Ecolite employee Pat Myers told police he saw Israel walking from the building with scrap metal, so he followed him and tried to take a picture of his truck but was assaulted and his cellphone was stolen, according to court documents. Israel grabbed Myers' cellphone and threatened him with the metal before dropping it and fleeing with the phone.

Another employee, Don Banks, snapped a photograph of the truck that included the license plate. Police say it's registered to Elliott.

Deputy R. Smith recovered Myers' cellphone from the Spokane Dog Training Club, where Israel said he'd thrown it, documents say.

Elliott and Israel faces charges of first-degree robbery and third-degree theft. Elliott also faces a charge of driving while license suspended.

Copper theft for wedding nets $18

ELLWOOD CITY, Pa. (AP) — Police say a western Pennsylvania couple desperate for money to pay for their wedding netted just $18 for the stolen copper wire they cut from more than a dozen utility poles.

North Sewickley police say 23-year-old Joseph Russell and 24-year-old April Cater cut down the wires on August 9, four days before their wedding.

Russell says he was desperate for money because he'd just lost his job and lost a $1,000 deposit after his reception hall abruptly closed down.

Sgt. Jeff Bezce says the couple clearly expected to get more money than they got from the scrap where they sold the copper.

Russell tells WPXI-TV he will pay for the damages. Utility officials say it will cost about $400 to repair the 18 poles that were damaged.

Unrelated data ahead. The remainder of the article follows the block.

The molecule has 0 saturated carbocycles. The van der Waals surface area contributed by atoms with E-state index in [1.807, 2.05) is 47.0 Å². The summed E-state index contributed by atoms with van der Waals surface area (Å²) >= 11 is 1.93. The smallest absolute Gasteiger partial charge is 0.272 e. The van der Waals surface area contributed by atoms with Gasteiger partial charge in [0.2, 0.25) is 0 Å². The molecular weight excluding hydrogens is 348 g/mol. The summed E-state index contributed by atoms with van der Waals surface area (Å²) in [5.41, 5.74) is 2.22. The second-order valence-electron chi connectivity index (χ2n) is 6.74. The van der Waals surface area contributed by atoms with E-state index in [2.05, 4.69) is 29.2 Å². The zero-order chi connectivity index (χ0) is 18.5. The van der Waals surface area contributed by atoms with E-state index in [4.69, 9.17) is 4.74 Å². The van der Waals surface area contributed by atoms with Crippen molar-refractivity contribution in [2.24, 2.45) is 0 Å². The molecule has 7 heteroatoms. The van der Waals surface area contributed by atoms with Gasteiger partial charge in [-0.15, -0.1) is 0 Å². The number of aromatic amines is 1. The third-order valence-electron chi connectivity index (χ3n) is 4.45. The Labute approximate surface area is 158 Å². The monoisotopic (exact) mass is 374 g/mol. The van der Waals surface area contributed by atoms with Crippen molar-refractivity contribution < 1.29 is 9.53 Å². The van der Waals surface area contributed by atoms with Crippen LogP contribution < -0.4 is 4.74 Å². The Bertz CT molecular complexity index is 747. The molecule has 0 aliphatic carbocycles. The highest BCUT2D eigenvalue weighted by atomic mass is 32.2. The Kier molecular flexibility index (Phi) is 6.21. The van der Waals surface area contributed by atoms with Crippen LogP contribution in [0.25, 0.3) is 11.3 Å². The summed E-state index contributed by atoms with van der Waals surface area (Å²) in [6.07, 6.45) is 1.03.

Thieves target Avista power lines

Here's a news release from Sgt. Dave Reagan:

Overhead lines that return unused power to Avista have been targeted by metal thieves since late August, a company employee reported Monday.

Since Aug. 22, a suspect has stolen more than one and a half miles of #6 copper for a loss exceeding $18,000.  The company has been replacing the stolen copper lines with aluminum wire which is less expensive.

The employee said the return cable is the lower of the two lines on the power poles and that the suspect pulls the line down and then cuts it closest to the pole.   

The thefts are risky business. Although the line is usually not powered, it can be at any time and the thief would have no way of knowing if it is charged or not.

The most recent theft occurred Monday in the 20600 block of North Hazard Road.  Crews had just replaced the line at midnight and it was discovered missing again at 6 a.m.

Anyone with information regarding these thefts is encouraged to call Crime Check at 456-2233.